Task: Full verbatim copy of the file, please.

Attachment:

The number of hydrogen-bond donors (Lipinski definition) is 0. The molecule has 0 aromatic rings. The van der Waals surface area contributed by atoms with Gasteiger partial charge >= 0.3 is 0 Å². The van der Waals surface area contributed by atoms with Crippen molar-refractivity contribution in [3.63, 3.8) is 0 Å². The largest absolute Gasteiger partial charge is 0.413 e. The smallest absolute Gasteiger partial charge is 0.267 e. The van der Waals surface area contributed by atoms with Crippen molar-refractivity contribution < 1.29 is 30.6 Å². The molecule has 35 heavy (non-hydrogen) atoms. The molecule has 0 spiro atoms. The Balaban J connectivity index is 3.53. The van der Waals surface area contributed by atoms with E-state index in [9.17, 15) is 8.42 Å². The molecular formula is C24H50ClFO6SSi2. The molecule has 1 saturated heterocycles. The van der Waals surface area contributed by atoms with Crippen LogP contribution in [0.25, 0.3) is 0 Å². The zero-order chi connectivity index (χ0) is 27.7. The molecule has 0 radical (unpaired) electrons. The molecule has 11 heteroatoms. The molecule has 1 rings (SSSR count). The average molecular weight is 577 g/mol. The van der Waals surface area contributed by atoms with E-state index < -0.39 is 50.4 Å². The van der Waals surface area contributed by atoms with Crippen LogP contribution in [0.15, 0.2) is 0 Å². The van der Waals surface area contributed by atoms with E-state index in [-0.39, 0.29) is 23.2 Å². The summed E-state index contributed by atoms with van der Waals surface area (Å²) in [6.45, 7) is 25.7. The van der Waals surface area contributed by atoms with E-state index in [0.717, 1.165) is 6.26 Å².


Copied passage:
The number of hydrogen-bond donors (Lipinski definition) is 0. The molecule has 0 aromatic rings. The van der Waals surface area contributed by atoms with Gasteiger partial charge >= 0.3 is 0 Å². The van der Waals surface area contributed by atoms with Crippen molar-refractivity contribution in [3.63, 3.8) is 0 Å². The largest absolute Gasteiger partial charge is 0.413 e. The smallest absolute Gasteiger partial charge is 0.267 e. The van der Waals surface area contributed by atoms with Crippen molar-refractivity contribution < 1.29 is 30.6 Å². The molecule has 35 heavy (non-hydrogen) atoms. The molecule has 0 spiro atoms. The Balaban J connectivity index is 3.53. The van der Waals surface area contributed by atoms with E-state index in [9.17, 15) is 8.42 Å². The molecular formula is C24H50ClFO6SSi2. The molecule has 1 saturated heterocycles. The van der Waals surface area contributed by atoms with Crippen LogP contribution in [0.25, 0.3) is 0 Å². The zero-order chi connectivity index (χ0) is 27.7. The molecule has 0 radical (unpaired) electrons. The molecule has 11 heteroatoms. The molecule has 1 rings (SSSR count). The average molecular weight is 577 g/mol. The van der Waals surface area contributed by atoms with E-state index < -0.39 is 50.4 Å². The van der Waals surface area contributed by atoms with Crippen LogP contribution in [0.15, 0.2) is 0 Å². The van der Waals surface area contributed by atoms with E-state index in [-0.39, 0.29) is 23.2 Å². The summed E-state index contributed by atoms with van der Waals surface area (Å²) in [6.45, 7) is 25.7. The van der Waals surface area contributed by atoms with E-state index in [0.717, 1.165) is 6.26 Å².